Harking back to the early 2000s, the UK has passed its copyright law which will allow people to rip and copy music from a CD onto a blank CD.
According to the new law, from 1 June an individual will be able to use the files ripped from the CD for their own personal use, something which has been going on continuously for the almost a decade since the early days of illegal file-sharing websites like Napster, Limewire and Kazaa.
The UK Intellectual Property Office (IPO), the body behind the decision, has also extended the copyright issues to other media, such as DVDs and e-books, and will facilitate the ability to transfer the items from one device to another.
However, that’s as far as the law is willing to go, as making copies of CDs for friends, family and the general public will still technically be illegal but has for more than a decade been largely ignored or misunderstood by millions of internet users.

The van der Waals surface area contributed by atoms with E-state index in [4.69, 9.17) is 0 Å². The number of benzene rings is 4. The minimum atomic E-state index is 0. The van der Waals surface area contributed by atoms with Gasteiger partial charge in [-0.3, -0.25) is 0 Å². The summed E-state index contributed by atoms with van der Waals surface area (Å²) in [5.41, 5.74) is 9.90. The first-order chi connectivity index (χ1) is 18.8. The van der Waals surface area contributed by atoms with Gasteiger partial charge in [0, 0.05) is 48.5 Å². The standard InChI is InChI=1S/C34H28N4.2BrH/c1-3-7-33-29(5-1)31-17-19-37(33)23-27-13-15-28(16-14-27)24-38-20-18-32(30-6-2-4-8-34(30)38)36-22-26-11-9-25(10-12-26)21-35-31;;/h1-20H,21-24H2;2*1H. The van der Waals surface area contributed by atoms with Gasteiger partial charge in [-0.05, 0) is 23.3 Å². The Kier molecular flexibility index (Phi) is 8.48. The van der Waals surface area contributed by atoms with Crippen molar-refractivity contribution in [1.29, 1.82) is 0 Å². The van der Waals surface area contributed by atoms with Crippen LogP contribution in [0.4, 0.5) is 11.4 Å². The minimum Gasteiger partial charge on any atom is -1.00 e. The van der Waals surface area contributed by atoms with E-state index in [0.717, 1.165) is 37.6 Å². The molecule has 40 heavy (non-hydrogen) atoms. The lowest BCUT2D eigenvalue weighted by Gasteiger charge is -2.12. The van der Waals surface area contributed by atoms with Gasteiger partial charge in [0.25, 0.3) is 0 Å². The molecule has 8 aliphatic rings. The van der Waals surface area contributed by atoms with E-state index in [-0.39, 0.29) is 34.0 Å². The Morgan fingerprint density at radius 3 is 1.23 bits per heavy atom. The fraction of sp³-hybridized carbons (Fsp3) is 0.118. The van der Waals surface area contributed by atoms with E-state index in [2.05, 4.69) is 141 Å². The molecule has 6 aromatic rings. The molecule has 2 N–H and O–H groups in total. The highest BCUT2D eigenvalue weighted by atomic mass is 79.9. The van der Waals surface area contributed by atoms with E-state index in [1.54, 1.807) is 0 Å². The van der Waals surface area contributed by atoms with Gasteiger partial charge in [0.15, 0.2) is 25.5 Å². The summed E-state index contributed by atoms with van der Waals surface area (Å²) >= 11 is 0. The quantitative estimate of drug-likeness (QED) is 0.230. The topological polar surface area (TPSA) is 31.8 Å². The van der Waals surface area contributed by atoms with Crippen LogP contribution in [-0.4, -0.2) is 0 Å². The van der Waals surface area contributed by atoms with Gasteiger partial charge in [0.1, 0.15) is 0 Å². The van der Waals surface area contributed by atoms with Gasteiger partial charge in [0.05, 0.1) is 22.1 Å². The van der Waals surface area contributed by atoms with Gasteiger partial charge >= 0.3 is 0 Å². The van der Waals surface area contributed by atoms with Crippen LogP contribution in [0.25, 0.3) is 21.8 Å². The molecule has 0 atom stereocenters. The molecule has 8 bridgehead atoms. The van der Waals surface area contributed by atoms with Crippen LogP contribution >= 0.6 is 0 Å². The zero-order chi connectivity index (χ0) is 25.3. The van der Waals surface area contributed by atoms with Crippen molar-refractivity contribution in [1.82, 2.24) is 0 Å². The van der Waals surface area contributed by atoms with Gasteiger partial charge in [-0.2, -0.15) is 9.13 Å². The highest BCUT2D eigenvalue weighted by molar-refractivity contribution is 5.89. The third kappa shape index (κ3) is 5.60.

A recent report in November last year estimates more than US$80bn of revenue generated by music sales is lost to illegal file sharing and copying music files, with about with 327m unique users across the world regularly infringing copyright.
Burning CD image via Shutterstock
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